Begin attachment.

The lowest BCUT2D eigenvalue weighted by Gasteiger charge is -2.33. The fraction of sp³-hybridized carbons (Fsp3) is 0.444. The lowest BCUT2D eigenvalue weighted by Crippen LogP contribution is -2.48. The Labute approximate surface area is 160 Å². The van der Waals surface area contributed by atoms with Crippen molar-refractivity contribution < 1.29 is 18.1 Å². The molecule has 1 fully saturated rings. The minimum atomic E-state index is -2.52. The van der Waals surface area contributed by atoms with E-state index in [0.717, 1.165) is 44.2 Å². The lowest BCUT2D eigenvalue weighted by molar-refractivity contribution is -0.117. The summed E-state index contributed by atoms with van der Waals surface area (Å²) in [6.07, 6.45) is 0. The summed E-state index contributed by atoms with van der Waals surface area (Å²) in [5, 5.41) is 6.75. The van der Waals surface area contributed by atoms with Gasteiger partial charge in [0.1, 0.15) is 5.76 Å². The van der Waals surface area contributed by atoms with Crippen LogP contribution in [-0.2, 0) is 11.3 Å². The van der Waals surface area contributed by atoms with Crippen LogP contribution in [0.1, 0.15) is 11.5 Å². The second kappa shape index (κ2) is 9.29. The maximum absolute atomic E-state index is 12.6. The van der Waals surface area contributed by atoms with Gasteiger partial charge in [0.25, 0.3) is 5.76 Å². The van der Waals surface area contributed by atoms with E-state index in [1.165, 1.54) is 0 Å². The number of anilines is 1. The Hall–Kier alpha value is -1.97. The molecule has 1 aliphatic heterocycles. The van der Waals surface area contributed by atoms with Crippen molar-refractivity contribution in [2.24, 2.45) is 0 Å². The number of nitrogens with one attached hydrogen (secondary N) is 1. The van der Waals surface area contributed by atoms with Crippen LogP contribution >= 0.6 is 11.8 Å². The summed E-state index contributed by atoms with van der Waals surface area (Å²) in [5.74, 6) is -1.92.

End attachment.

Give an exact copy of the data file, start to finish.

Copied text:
The lowest BCUT2D eigenvalue weighted by Gasteiger charge is -2.33. The fraction of sp³-hybridized carbons (Fsp3) is 0.444. The lowest BCUT2D eigenvalue weighted by Crippen LogP contribution is -2.48. The Labute approximate surface area is 160 Å². The van der Waals surface area contributed by atoms with Crippen molar-refractivity contribution < 1.29 is 18.1 Å². The molecule has 1 fully saturated rings. The minimum atomic E-state index is -2.52. The van der Waals surface area contributed by atoms with E-state index in [0.717, 1.165) is 44.2 Å². The lowest BCUT2D eigenvalue weighted by molar-refractivity contribution is -0.117. The summed E-state index contributed by atoms with van der Waals surface area (Å²) in [6.07, 6.45) is 0. The summed E-state index contributed by atoms with van der Waals surface area (Å²) in [5, 5.41) is 6.75. The van der Waals surface area contributed by atoms with Gasteiger partial charge in [0.1, 0.15) is 5.76 Å². The van der Waals surface area contributed by atoms with Crippen LogP contribution in [-0.2, 0) is 11.3 Å². The van der Waals surface area contributed by atoms with Crippen LogP contribution in [0.1, 0.15) is 11.5 Å². The second kappa shape index (κ2) is 9.29. The maximum absolute atomic E-state index is 12.6. The van der Waals surface area contributed by atoms with Gasteiger partial charge in [0.25, 0.3) is 5.76 Å². The van der Waals surface area contributed by atoms with E-state index in [1.165, 1.54) is 0 Å². The number of anilines is 1. The Hall–Kier alpha value is -1.97. The molecule has 1 aliphatic heterocycles. The van der Waals surface area contributed by atoms with Crippen molar-refractivity contribution in [2.24, 2.45) is 0 Å². The number of nitrogens with one attached hydrogen (secondary N) is 1. The van der Waals surface area contributed by atoms with Crippen LogP contribution >= 0.6 is 11.8 Å². The summed E-state index contributed by atoms with van der Waals surface area (Å²) in [5.74, 6) is -1.92.